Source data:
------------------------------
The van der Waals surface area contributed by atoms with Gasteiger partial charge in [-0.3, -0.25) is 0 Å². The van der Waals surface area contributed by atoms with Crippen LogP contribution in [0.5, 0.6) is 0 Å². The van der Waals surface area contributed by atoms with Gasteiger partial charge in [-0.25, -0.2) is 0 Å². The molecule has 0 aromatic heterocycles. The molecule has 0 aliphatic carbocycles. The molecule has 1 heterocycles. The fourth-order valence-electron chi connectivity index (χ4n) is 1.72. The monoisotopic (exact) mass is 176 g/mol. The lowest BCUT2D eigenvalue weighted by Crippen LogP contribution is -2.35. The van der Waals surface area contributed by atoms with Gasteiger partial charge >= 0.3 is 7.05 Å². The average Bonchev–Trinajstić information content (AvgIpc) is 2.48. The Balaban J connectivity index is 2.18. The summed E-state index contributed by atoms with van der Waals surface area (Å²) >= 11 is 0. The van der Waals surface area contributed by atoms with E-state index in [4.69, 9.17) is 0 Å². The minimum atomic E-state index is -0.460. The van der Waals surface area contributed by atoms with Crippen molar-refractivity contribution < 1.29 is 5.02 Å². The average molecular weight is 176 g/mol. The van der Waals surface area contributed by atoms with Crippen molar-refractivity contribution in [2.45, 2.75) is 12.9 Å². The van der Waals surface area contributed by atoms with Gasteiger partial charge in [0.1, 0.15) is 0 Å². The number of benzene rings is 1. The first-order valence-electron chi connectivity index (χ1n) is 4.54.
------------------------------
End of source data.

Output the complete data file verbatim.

The van der Waals surface area contributed by atoms with Gasteiger partial charge in [-0.3, -0.25) is 0 Å². The van der Waals surface area contributed by atoms with Crippen LogP contribution in [0.5, 0.6) is 0 Å². The van der Waals surface area contributed by atoms with Gasteiger partial charge in [-0.25, -0.2) is 0 Å². The molecule has 0 aromatic heterocycles. The molecule has 0 aliphatic carbocycles. The molecule has 1 heterocycles. The fourth-order valence-electron chi connectivity index (χ4n) is 1.72. The monoisotopic (exact) mass is 176 g/mol. The lowest BCUT2D eigenvalue weighted by Crippen LogP contribution is -2.35. The van der Waals surface area contributed by atoms with Gasteiger partial charge >= 0.3 is 7.05 Å². The average Bonchev–Trinajstić information content (AvgIpc) is 2.48. The Balaban J connectivity index is 2.18. The summed E-state index contributed by atoms with van der Waals surface area (Å²) >= 11 is 0. The van der Waals surface area contributed by atoms with E-state index in [4.69, 9.17) is 0 Å². The minimum atomic E-state index is -0.460. The van der Waals surface area contributed by atoms with Crippen molar-refractivity contribution < 1.29 is 5.02 Å². The average molecular weight is 176 g/mol. The van der Waals surface area contributed by atoms with Crippen molar-refractivity contribution in [2.45, 2.75) is 12.9 Å². The van der Waals surface area contributed by atoms with Gasteiger partial charge in [0.1, 0.15) is 0 Å². The number of benzene rings is 1. The first-order valence-electron chi connectivity index (χ1n) is 4.54.